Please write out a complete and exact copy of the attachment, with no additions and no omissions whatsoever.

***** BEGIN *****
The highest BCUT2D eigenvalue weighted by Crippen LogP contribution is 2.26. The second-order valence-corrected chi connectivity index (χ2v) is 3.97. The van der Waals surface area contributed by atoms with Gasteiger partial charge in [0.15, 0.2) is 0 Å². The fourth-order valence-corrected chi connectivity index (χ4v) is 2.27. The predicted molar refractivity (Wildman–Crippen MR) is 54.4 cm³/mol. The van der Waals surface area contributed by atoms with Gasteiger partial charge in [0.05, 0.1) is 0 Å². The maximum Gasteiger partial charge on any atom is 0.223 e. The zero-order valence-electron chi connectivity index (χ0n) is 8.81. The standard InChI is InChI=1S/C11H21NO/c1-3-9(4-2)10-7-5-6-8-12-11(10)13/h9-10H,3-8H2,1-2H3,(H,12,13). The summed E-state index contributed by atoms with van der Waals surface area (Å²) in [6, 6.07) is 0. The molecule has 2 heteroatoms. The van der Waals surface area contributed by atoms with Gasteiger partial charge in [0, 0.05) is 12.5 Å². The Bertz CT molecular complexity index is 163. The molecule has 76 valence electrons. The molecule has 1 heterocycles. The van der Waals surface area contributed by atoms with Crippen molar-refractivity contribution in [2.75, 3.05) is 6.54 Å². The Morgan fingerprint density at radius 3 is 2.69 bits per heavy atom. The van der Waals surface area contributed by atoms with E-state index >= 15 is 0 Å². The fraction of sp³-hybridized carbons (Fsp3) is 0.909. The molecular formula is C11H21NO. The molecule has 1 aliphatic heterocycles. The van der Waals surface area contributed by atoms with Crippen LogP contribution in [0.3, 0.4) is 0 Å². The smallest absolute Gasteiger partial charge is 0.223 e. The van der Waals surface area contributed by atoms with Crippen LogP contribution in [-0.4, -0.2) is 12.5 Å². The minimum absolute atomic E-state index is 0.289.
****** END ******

The highest BCUT2D eigenvalue weighted by Crippen LogP contribution is 2.26. The second-order valence-corrected chi connectivity index (χ2v) is 3.97. The van der Waals surface area contributed by atoms with Gasteiger partial charge in [0.15, 0.2) is 0 Å². The fourth-order valence-corrected chi connectivity index (χ4v) is 2.27. The predicted molar refractivity (Wildman–Crippen MR) is 54.4 cm³/mol. The van der Waals surface area contributed by atoms with Gasteiger partial charge in [0.05, 0.1) is 0 Å². The maximum Gasteiger partial charge on any atom is 0.223 e. The zero-order valence-electron chi connectivity index (χ0n) is 8.81. The standard InChI is InChI=1S/C11H21NO/c1-3-9(4-2)10-7-5-6-8-12-11(10)13/h9-10H,3-8H2,1-2H3,(H,12,13). The summed E-state index contributed by atoms with van der Waals surface area (Å²) in [6, 6.07) is 0. The molecule has 2 heteroatoms. The van der Waals surface area contributed by atoms with Gasteiger partial charge in [0, 0.05) is 12.5 Å². The Bertz CT molecular complexity index is 163. The molecule has 76 valence electrons. The molecule has 1 heterocycles. The van der Waals surface area contributed by atoms with Crippen molar-refractivity contribution in [2.75, 3.05) is 6.54 Å². The Morgan fingerprint density at radius 3 is 2.69 bits per heavy atom. The van der Waals surface area contributed by atoms with E-state index >= 15 is 0 Å². The fraction of sp³-hybridized carbons (Fsp3) is 0.909. The molecular formula is C11H21NO. The molecule has 1 aliphatic heterocycles. The van der Waals surface area contributed by atoms with Crippen LogP contribution in [0.3, 0.4) is 0 Å². The smallest absolute Gasteiger partial charge is 0.223 e. The van der Waals surface area contributed by atoms with Crippen LogP contribution in [-0.4, -0.2) is 12.5 Å². The minimum absolute atomic E-state index is 0.289.